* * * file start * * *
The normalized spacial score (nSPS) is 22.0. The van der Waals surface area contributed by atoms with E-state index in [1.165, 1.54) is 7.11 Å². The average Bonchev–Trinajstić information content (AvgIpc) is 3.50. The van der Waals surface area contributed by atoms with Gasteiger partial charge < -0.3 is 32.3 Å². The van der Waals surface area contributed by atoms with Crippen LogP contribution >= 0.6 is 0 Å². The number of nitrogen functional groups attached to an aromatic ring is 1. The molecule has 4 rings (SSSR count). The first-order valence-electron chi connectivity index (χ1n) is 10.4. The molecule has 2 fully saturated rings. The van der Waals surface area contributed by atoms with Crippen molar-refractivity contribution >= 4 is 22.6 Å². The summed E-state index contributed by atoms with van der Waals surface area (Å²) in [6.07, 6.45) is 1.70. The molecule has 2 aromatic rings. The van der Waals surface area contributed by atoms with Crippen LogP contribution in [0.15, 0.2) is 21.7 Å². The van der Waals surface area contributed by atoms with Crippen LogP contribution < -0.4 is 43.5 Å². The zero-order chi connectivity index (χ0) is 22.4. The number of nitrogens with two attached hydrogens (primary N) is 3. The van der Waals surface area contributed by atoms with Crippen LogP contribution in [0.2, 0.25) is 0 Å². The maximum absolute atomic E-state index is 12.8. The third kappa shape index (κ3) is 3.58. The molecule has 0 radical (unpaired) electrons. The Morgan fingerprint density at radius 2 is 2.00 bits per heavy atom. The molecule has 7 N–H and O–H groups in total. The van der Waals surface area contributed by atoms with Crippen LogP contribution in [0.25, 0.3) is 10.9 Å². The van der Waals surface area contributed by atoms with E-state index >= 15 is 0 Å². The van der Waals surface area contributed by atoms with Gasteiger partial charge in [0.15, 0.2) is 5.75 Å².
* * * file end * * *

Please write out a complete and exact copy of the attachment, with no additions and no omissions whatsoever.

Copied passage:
The normalized spacial score (nSPS) is 22.0. The van der Waals surface area contributed by atoms with E-state index in [1.165, 1.54) is 7.11 Å². The average Bonchev–Trinajstić information content (AvgIpc) is 3.50. The van der Waals surface area contributed by atoms with Gasteiger partial charge < -0.3 is 32.3 Å². The van der Waals surface area contributed by atoms with Crippen LogP contribution >= 0.6 is 0 Å². The number of nitrogen functional groups attached to an aromatic ring is 1. The molecule has 4 rings (SSSR count). The first-order valence-electron chi connectivity index (χ1n) is 10.4. The molecule has 2 fully saturated rings. The van der Waals surface area contributed by atoms with Crippen molar-refractivity contribution >= 4 is 22.6 Å². The summed E-state index contributed by atoms with van der Waals surface area (Å²) in [6.07, 6.45) is 1.70. The molecule has 2 aromatic rings. The van der Waals surface area contributed by atoms with Crippen LogP contribution in [0.15, 0.2) is 21.7 Å². The van der Waals surface area contributed by atoms with Crippen LogP contribution < -0.4 is 43.5 Å². The zero-order chi connectivity index (χ0) is 22.4. The number of nitrogens with two attached hydrogens (primary N) is 3. The van der Waals surface area contributed by atoms with Crippen LogP contribution in [0.2, 0.25) is 0 Å². The maximum absolute atomic E-state index is 12.8. The third kappa shape index (κ3) is 3.58. The molecule has 0 radical (unpaired) electrons. The Morgan fingerprint density at radius 2 is 2.00 bits per heavy atom. The molecule has 7 N–H and O–H groups in total. The van der Waals surface area contributed by atoms with Crippen LogP contribution in [0.25, 0.3) is 10.9 Å². The van der Waals surface area contributed by atoms with E-state index >= 15 is 0 Å². The van der Waals surface area contributed by atoms with Gasteiger partial charge in [0.15, 0.2) is 5.75 Å².